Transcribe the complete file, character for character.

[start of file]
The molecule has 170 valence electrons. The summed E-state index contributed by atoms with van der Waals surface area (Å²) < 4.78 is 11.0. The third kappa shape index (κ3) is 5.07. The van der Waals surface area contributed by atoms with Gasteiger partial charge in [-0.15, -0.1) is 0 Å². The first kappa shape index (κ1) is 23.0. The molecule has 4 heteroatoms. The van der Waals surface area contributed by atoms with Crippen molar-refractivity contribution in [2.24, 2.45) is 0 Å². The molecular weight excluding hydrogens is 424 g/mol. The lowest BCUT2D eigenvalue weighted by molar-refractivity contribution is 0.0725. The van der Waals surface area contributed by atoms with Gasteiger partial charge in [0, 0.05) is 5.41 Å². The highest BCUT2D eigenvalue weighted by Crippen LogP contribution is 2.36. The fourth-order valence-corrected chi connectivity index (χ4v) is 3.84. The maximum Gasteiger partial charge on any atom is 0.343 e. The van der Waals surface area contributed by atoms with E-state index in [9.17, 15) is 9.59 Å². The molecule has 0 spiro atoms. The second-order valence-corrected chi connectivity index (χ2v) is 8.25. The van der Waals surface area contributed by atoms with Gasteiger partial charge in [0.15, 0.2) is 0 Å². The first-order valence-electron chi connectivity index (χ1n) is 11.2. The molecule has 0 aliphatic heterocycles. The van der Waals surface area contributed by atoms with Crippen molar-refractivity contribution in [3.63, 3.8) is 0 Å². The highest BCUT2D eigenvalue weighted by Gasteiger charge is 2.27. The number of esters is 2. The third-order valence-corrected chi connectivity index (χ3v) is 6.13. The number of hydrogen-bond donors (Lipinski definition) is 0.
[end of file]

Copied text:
The molecule has 170 valence electrons. The summed E-state index contributed by atoms with van der Waals surface area (Å²) < 4.78 is 11.0. The third kappa shape index (κ3) is 5.07. The van der Waals surface area contributed by atoms with Gasteiger partial charge in [-0.15, -0.1) is 0 Å². The first kappa shape index (κ1) is 23.0. The molecule has 4 heteroatoms. The van der Waals surface area contributed by atoms with Crippen molar-refractivity contribution in [2.24, 2.45) is 0 Å². The molecular weight excluding hydrogens is 424 g/mol. The lowest BCUT2D eigenvalue weighted by molar-refractivity contribution is 0.0725. The van der Waals surface area contributed by atoms with Gasteiger partial charge in [0, 0.05) is 5.41 Å². The highest BCUT2D eigenvalue weighted by Crippen LogP contribution is 2.36. The fourth-order valence-corrected chi connectivity index (χ4v) is 3.84. The maximum Gasteiger partial charge on any atom is 0.343 e. The van der Waals surface area contributed by atoms with E-state index in [9.17, 15) is 9.59 Å². The molecule has 0 spiro atoms. The second-order valence-corrected chi connectivity index (χ2v) is 8.25. The van der Waals surface area contributed by atoms with Gasteiger partial charge in [0.15, 0.2) is 0 Å². The first-order valence-electron chi connectivity index (χ1n) is 11.2. The molecule has 0 aliphatic heterocycles. The van der Waals surface area contributed by atoms with Crippen molar-refractivity contribution in [3.63, 3.8) is 0 Å². The highest BCUT2D eigenvalue weighted by Gasteiger charge is 2.27. The number of esters is 2. The third-order valence-corrected chi connectivity index (χ3v) is 6.13. The number of hydrogen-bond donors (Lipinski definition) is 0.